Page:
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A Brief History of "Ghostbusters 3"

By Widge - posted 09.05.08 @ 3:06 pm
Ghostbusters art

With word that Columbia is actually actively looking at Ghostbusters 3 again, it seemed like a good reason to take a look at the long, slow process of nothing that the sequel has been shambling through to get to this point. For many of us, Ghostbusters was an amazing cinematic experience. For almost all of us, there has never been a second film, after the Highlander Protocols were invoked for that incident in 1989. But the Law of Relative Development demands that a sequel exists in some form somewhere. So, here we go.

Back in 1996, Dan Aykroyd said he was working on a script and negotations were in place to bring back Harold Ramis. At the time, neither Bill Murray nor Sigourney Weaver were interested in returning. The rumors for who might take part in the revamped team included Chris Farley (rumors that continued up through his death the next year) and Will Smith. With the previous team partly AWOL, at least in the case of Dr. Venkman, the idea was to have a Ghostbusters: Next Generation approach, with the old team training a new team. Other casting rumors included Jason Alexander and Jeff Daniels.

Another rumor, that seemed to be started in an interview Ramis gave in 1999, had Murray's Venkman getting killed at the very beginning of the film and spending the remainder of the film as a ghost. While I was working at Corona's Coming Attractions, it seemed like every other tidbit had a conflicting report about what Murray was or was not going to do with the film.

Part of the reason that the film didn't happen is that reportedly (from a Newsweek article in 1998) Aykroyd, Murray, Ramis and director Ivan Reitman controlled the rights and wanted 40% of the third film's take. They then backed down but it still didn't happen, because it the damn thing would cost too much for the studio's comfort. But Sony still grabbed the domain in 1999. But then there wasn't anything for a long while except news of the thing not happening and then not happening.

Fast forward to today, and Aykroyd is out of the scribe's chair and that has instead been given to Lee Eisenberg and Gene Stupnitsky from the Earth-2 version of The Office. The original four characters are supposed to return in said script, per Variety. They also say: "No deals will be made with the original cast until the script is ready, but the gross percentage will certainly be an issue. Sony has a standing policy not to allow more than 25% of first dollar gross out the door."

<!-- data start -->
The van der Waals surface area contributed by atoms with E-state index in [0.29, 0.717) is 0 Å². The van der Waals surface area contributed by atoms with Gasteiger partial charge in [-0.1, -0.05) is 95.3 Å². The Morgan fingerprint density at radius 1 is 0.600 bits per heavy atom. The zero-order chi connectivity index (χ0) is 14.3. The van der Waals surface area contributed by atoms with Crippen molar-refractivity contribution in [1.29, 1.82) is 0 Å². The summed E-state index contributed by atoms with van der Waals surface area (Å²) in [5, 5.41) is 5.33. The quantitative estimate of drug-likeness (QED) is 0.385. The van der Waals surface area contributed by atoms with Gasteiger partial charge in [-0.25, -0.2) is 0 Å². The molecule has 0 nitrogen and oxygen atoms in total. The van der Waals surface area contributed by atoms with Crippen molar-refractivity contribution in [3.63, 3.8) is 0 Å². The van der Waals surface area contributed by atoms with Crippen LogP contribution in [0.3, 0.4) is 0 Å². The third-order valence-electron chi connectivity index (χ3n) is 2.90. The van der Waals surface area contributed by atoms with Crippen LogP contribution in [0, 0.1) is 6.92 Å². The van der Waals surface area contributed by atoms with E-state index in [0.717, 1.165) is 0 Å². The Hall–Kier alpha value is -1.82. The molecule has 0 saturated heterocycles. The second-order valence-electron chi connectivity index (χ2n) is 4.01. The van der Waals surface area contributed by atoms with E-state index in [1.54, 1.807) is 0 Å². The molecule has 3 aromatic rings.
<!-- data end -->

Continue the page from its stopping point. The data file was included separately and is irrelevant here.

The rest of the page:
So should you get excited? No, not at all. Crap like this happens all the time. When you get a finished script and they secure the cast, then you can start to feel a twinge of anticipation. But even then, it's best not to get excited. I would explain myself more openly, but the Protocols of 1989 forbid it.

Update: Harold Ramis has apparently confirmed that it's going forward, but he states that he and Reitman are consultants only. Ramis also states (third-hand through Aykroyd) that Murray wants to be involved in some capacity. And we're back to the New Generation concept: "the concept is that the old ghostbusters would appear in the film in some mentor capacity." After having the carrot of the original team being back in some form or fashion this now seems...underwhelming.


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Widgett Walls is Need Coffee's Chief Cook and Bottle Washer. He is the author of the novel Mystics on the Road to Vanishing Point, and two collections of short stories, Magnificent Desolation and Something Else: The Complete First Season. He is also co-author of the children's book There's a Zombie in My Treehouse! All of those books are available in paperback or for the Kindle from Amazon. He is also the narrator and publisher of the first unabridged recording of Seneca's letters, available here. He is active on both Twitter and Facebook. (If you befriend him on Facebook, do say you came via Need Coffee.) He lives and works in Atlanta, Georgia. He hardly ever sleeps.

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A Mob Numbering 2

    Off topic, but can you explain the Highlander Protocols in more detail? I'm pretty sure I grasp the concept, but as I'm not a Highlander fan, the reference is lost on me. It sounds like something i could easily use in conversation, though.

    Comment by Blank Mage — September 6, 2008 @ 12:46 am


    The Highlander Protocols were established to wipe terrible sequels from the slate so they can be considered verboten. If you had seen the rumored-to-have-been-released Highlander sequels, you would understand.

    Comment by Widge — September 6, 2008 @ 1:47 am

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